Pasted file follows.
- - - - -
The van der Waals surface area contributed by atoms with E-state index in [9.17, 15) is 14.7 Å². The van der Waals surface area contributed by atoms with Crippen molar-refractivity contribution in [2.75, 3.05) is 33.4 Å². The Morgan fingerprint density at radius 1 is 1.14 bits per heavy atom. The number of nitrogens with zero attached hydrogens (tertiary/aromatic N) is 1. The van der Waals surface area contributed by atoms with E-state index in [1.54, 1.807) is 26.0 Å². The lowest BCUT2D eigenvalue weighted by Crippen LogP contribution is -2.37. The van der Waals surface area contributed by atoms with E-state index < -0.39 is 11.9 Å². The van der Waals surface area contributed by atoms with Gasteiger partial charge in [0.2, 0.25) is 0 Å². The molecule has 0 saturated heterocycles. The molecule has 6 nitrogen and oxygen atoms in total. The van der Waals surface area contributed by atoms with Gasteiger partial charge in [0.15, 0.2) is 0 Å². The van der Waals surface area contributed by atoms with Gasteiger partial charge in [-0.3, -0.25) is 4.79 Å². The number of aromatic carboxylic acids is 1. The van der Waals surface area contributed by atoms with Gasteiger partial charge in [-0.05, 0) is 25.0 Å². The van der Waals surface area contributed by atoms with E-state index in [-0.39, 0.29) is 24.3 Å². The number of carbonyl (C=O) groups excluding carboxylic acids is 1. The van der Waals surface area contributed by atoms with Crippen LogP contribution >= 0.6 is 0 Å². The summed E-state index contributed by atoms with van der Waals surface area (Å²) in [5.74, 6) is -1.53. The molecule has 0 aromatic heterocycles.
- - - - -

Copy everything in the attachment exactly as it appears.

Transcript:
The van der Waals surface area contributed by atoms with E-state index in [9.17, 15) is 14.7 Å². The van der Waals surface area contributed by atoms with Crippen molar-refractivity contribution in [2.75, 3.05) is 33.4 Å². The Morgan fingerprint density at radius 1 is 1.14 bits per heavy atom. The number of nitrogens with zero attached hydrogens (tertiary/aromatic N) is 1. The van der Waals surface area contributed by atoms with E-state index in [1.54, 1.807) is 26.0 Å². The lowest BCUT2D eigenvalue weighted by Crippen LogP contribution is -2.37. The van der Waals surface area contributed by atoms with E-state index < -0.39 is 11.9 Å². The van der Waals surface area contributed by atoms with Gasteiger partial charge in [0.2, 0.25) is 0 Å². The molecule has 0 saturated heterocycles. The molecule has 6 nitrogen and oxygen atoms in total. The van der Waals surface area contributed by atoms with Gasteiger partial charge in [0.15, 0.2) is 0 Å². The van der Waals surface area contributed by atoms with Gasteiger partial charge in [-0.3, -0.25) is 4.79 Å². The number of aromatic carboxylic acids is 1. The van der Waals surface area contributed by atoms with Gasteiger partial charge in [-0.05, 0) is 25.0 Å². The van der Waals surface area contributed by atoms with E-state index in [-0.39, 0.29) is 24.3 Å². The number of carbonyl (C=O) groups excluding carboxylic acids is 1. The van der Waals surface area contributed by atoms with Crippen LogP contribution >= 0.6 is 0 Å². The summed E-state index contributed by atoms with van der Waals surface area (Å²) in [5.74, 6) is -1.53. The molecule has 0 aromatic heterocycles.